The European Commission has published a report that identified remaining Single Market barriers for companies.
Interestingly, the report finds that the lack of tax harmonisation remains one of the main obstacles faced by business when operating cross-border. It therefore calls for further efforts to reduce tax divergences and to reconsider the unanimity requirement in the Council.
The report also underlines that these tax divergencies are even greater for SMEs than other companies, and constitute a major barrier for SMEs’ operations across borders.
The report’s recommendations are not legally binding, but will inform the Commission’s future actions. Read more
The European Commission has published its circular economy Action Plan, which outlines the Commission’s views for what measures are needed to foster a more sustainable economy in Europe.
One of the measures that the Commission highlights in the Action Plan is green VAT. More specifically, the Commission wants to enable Member States to use VAT rates to promote circular economy activities that target final consumers, notably repair services. Read more
The European Commission has clarified the timeline for its upcoming major tax initiatives. On 10 June, the Commission will publish its Action Plan on the fight against tax fraud. And on 24 June, the Commission will publish its Communication for business taxation in the 21st century.
The European Commission has launched a survey for actors in the payment industry in order to gather their views on the implementation of the legislative package on the transmission and exchange of payment data in order to fight VAT fraud. The survey is open until 17 April. Read more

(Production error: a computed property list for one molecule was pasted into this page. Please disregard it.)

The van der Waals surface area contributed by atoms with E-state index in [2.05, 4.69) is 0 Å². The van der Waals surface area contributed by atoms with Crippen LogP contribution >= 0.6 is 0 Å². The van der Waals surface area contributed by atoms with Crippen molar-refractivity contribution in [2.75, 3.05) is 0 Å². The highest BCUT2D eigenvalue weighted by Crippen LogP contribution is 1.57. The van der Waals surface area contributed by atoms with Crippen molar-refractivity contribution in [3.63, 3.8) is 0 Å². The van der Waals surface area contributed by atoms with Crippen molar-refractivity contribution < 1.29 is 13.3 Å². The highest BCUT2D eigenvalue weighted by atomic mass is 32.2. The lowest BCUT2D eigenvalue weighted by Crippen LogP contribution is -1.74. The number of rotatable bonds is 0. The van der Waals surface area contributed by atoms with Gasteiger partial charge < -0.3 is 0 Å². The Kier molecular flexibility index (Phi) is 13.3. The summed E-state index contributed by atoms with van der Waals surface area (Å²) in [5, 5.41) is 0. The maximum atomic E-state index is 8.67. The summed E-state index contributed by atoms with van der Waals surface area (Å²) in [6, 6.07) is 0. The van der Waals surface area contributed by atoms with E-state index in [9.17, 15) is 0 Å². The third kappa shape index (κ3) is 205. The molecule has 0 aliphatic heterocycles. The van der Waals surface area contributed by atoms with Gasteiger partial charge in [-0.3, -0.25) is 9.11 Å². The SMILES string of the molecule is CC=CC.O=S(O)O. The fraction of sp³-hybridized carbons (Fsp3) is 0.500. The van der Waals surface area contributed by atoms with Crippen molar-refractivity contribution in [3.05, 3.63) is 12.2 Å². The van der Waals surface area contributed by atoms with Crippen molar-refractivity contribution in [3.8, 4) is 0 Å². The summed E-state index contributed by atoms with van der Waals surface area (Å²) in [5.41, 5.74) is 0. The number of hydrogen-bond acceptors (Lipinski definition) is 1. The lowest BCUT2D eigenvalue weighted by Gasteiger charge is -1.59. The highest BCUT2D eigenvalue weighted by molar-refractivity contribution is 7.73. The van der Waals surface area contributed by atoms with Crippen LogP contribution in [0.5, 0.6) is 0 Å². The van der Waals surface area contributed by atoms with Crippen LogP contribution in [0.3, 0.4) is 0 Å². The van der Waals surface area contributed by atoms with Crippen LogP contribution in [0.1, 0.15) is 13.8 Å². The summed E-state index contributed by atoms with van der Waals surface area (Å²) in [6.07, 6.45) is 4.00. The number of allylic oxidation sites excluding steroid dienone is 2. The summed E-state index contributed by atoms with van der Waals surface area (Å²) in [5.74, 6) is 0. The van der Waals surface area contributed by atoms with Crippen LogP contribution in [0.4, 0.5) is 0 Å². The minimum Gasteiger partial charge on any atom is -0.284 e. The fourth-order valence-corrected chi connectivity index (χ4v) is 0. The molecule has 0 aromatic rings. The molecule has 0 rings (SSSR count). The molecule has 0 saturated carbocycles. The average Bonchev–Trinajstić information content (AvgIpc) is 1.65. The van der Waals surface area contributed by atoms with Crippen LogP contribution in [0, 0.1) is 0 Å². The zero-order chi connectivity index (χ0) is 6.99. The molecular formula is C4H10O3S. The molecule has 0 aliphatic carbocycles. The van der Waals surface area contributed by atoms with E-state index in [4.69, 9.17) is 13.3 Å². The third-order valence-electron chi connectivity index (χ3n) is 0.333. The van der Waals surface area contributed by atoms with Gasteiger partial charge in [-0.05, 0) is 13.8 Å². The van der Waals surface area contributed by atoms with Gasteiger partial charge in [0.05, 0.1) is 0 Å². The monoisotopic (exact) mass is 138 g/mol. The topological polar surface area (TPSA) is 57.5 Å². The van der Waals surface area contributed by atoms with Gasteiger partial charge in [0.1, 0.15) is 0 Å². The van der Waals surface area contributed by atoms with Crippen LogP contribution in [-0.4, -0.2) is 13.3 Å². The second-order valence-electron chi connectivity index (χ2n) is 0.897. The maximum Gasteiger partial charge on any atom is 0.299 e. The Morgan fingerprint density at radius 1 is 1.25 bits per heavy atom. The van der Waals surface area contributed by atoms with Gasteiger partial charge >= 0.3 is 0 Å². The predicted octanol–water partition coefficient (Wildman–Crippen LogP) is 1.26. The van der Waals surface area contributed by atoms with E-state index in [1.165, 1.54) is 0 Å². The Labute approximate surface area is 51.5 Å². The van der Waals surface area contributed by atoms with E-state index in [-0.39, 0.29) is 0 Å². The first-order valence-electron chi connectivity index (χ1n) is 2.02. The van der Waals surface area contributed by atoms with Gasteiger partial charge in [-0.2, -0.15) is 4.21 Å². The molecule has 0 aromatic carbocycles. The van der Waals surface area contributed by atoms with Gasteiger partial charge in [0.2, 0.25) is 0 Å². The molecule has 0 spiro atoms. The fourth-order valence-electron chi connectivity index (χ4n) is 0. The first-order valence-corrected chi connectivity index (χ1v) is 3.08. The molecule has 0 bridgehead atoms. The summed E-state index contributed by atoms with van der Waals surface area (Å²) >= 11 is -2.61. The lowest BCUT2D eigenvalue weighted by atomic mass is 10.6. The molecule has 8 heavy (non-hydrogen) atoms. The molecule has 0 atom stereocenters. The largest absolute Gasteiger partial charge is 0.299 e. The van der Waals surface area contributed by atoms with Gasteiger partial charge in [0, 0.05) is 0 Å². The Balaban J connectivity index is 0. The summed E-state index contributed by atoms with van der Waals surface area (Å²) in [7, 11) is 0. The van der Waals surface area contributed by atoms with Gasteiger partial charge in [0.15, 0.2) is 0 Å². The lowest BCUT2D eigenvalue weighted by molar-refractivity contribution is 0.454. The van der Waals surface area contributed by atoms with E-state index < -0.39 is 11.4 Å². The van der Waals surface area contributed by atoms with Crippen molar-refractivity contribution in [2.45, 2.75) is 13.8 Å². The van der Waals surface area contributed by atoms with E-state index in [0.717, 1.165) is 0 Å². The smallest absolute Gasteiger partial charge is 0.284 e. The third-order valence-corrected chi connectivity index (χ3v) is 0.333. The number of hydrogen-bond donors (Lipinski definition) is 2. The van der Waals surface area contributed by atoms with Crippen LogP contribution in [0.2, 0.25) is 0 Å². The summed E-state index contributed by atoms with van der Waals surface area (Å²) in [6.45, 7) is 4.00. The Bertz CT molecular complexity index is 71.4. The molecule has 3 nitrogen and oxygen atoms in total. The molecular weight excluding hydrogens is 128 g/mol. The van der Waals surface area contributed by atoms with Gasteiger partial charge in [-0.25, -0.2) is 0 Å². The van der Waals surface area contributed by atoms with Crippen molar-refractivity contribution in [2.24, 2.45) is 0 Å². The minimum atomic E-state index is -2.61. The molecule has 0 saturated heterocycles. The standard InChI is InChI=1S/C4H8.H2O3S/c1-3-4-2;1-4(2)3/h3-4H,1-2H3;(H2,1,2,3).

The OECD has confirmed that at least for the time being, the coronavirus crisis will not affect its planned timeline for international tax reforms. The OECD is aiming to reach political agreement in July on new international rules for taxing the digital economy and on minimum taxation. Read more
As reported by Agency Europe, on 19 March France, Germany, Belgium, Luxembourg, and Switzerland agreed to limit as much as possible the tax consequences of keeping frontier workers at home due to national containment measures in the face of the corona virus.
The tax treaties signed by the countries provide for exclusive taxation of the salaries of frontier workers in their state of residence, provided that they do not exceed a certain number of days worked outside the border area of the other state. Read moreThis curated content was brought to you by Johan Barros, Accountancy Europe policy manager since 2015. You can send him tips by email, follow him on Twitter and connect with him on LinkedIn.